Elastica were a pretty derivative band, but they never pretended otherwise. They basically made big pop songs out of the ingredients of old, angular post-punk ones. The New Wave of New Wave was what the scene was called just before Britpop went supernova and kind of amalgamated everything.

I believe the issue really is Elastica got big in the states and made a lot of money, way more than anyone in Wire had ever made. There were definitely court cases.

Just do add: I've heard it argued that the extended britpop scene is kind of the first time since rock and roll came along that popular music was looking entirely backwards in order to move forward. It's fairly standard behaviour nowadays but shameless appropriation of old riffs was a lot more unforgiveable back then, not least because the credits situation is usually sown up before release in modern stuff.
 
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Lili Marlene

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Sorry for hijacking the thread, i'll get it back on track:

has anyone ever gone to 41°N 93°W and taken a picture of themselves? I believe it's just an empty field in the USA but if you're a true fan you should be doing that.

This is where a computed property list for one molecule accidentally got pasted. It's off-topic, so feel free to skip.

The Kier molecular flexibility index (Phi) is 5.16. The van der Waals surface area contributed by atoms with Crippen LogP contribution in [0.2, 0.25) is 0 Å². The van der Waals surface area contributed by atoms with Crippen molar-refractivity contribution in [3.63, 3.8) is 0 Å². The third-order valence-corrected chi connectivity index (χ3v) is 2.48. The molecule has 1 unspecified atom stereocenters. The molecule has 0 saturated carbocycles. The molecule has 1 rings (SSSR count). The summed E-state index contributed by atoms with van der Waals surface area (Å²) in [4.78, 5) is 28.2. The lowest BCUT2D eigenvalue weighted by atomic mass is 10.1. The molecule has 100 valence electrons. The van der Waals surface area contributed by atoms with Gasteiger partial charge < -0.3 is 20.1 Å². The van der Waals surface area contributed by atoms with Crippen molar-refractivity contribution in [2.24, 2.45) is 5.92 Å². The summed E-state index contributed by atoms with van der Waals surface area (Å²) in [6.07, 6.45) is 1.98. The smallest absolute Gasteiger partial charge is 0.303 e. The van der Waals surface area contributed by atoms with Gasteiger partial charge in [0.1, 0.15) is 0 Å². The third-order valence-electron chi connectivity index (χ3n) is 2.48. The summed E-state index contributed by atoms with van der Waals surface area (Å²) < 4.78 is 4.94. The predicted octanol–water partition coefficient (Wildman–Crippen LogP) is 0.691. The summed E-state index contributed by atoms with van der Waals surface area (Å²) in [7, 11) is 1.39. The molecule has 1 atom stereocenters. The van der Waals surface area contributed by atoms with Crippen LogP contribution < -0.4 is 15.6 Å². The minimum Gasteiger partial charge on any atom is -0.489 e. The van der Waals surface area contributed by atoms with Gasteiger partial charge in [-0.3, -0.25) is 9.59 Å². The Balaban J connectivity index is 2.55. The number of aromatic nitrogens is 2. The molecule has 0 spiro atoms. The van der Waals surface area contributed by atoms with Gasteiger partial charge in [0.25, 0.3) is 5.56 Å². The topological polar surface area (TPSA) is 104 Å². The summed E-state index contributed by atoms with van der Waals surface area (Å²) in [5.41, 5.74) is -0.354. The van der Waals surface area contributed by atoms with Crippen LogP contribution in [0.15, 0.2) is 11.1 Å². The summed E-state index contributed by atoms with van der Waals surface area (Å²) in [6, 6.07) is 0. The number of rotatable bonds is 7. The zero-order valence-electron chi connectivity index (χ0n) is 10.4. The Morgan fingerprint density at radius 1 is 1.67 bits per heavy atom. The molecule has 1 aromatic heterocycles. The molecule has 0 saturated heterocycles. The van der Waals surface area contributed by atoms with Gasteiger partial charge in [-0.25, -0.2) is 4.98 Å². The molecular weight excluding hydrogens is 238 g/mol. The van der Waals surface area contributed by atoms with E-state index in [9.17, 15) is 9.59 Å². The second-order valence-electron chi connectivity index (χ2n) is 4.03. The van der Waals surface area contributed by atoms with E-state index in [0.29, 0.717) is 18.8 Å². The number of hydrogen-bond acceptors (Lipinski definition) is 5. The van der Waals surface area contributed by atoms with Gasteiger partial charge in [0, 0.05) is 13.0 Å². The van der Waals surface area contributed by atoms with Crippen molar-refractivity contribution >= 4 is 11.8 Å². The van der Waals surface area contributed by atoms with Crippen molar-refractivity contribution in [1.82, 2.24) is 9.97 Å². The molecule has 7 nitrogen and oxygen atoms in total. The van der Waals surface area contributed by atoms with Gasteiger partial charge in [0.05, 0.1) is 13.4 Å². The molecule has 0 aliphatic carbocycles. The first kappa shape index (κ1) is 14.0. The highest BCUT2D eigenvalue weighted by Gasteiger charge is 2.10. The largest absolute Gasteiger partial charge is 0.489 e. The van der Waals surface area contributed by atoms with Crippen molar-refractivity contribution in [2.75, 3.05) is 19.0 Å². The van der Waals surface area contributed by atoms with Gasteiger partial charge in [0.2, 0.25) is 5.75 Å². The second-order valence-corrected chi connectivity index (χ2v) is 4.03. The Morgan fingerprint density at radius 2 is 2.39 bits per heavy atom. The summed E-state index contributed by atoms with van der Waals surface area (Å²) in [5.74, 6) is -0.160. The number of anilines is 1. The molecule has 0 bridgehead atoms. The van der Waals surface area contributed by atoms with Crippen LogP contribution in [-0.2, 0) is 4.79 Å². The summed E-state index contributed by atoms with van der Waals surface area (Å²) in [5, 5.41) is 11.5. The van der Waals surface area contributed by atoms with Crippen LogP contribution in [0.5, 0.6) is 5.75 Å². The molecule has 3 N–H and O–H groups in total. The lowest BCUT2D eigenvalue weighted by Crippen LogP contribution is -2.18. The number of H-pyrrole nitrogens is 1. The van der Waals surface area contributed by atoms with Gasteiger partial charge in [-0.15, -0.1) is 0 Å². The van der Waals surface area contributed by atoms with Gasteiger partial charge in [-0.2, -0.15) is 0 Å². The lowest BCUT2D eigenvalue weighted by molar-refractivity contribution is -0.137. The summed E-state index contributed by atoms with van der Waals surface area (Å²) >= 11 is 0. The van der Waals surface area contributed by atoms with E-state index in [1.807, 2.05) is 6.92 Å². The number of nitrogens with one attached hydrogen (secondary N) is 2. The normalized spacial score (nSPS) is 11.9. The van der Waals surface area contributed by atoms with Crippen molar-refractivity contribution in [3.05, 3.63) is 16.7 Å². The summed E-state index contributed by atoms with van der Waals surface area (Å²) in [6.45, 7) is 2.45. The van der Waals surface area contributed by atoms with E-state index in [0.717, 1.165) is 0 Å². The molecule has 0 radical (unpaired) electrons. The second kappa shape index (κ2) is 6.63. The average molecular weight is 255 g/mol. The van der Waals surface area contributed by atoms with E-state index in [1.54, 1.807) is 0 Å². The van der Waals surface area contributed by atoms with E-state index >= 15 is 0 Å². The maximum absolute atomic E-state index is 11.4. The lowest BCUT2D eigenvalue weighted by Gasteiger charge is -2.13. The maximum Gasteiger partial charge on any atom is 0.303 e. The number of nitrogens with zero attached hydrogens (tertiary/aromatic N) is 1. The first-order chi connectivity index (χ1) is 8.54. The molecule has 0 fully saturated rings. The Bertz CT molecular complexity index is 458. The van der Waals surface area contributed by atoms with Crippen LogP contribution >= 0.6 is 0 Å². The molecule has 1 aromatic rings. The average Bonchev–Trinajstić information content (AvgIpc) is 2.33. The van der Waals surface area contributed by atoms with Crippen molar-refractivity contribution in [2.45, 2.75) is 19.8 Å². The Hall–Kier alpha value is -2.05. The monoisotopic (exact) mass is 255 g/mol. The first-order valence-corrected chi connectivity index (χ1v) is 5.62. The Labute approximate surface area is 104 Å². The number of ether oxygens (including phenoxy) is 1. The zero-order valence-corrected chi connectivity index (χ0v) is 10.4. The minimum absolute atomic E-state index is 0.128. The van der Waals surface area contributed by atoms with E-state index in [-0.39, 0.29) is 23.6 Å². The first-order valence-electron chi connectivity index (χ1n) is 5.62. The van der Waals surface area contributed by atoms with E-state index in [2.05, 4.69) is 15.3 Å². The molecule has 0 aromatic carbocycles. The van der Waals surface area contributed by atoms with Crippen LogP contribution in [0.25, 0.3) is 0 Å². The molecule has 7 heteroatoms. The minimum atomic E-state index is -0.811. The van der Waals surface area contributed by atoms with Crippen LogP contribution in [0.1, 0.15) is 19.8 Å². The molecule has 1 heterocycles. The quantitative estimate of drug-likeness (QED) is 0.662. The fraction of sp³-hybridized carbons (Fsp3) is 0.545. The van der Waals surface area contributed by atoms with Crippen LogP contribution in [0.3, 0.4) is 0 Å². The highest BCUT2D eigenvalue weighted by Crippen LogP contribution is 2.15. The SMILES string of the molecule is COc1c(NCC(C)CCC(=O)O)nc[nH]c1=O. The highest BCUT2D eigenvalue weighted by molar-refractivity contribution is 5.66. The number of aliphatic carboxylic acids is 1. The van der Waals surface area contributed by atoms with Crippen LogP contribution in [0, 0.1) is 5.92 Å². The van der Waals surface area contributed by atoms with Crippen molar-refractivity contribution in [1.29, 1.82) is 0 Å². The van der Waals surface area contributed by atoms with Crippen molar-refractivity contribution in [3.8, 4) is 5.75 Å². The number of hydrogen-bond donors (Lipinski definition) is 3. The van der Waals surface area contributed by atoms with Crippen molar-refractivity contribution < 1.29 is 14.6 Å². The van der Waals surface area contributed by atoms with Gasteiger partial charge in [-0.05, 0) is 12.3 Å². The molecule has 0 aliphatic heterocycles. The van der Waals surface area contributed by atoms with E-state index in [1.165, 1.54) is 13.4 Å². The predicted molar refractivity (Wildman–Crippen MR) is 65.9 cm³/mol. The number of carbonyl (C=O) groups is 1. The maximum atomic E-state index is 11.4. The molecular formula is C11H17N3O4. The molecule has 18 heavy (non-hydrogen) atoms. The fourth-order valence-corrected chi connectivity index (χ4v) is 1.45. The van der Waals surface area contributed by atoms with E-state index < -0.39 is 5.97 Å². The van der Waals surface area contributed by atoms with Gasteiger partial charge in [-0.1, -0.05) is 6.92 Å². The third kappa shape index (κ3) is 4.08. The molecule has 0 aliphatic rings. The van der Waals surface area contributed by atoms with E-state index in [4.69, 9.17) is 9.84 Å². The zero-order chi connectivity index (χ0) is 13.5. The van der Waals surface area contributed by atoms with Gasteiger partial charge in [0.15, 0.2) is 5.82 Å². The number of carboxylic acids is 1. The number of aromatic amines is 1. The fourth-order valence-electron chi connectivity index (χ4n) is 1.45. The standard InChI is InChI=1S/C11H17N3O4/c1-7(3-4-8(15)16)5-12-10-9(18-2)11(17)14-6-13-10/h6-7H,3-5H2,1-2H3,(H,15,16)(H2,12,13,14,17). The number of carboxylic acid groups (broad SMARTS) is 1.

this guy planted a pink flag there


to continue the Talking Heads thread from a few posts back, you could possibly make a comparison to their song the Big Country (not a fave song by them of mine but anyway) in that both of them come from the narrator looking down at the middle of the USA from a plane and thinking of how it compares to maps.
 
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Nate Champion

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I like Oasis I guess. I don't listen to them much in 2021 or anything but some of it holds up. I think Noel Gallagher once said that everything he had to say about the world he said in Cigarettes and Alcohol, Live Forever and RocknRoll Star and he was probably right there. I might add in Round Are Way as well, good song.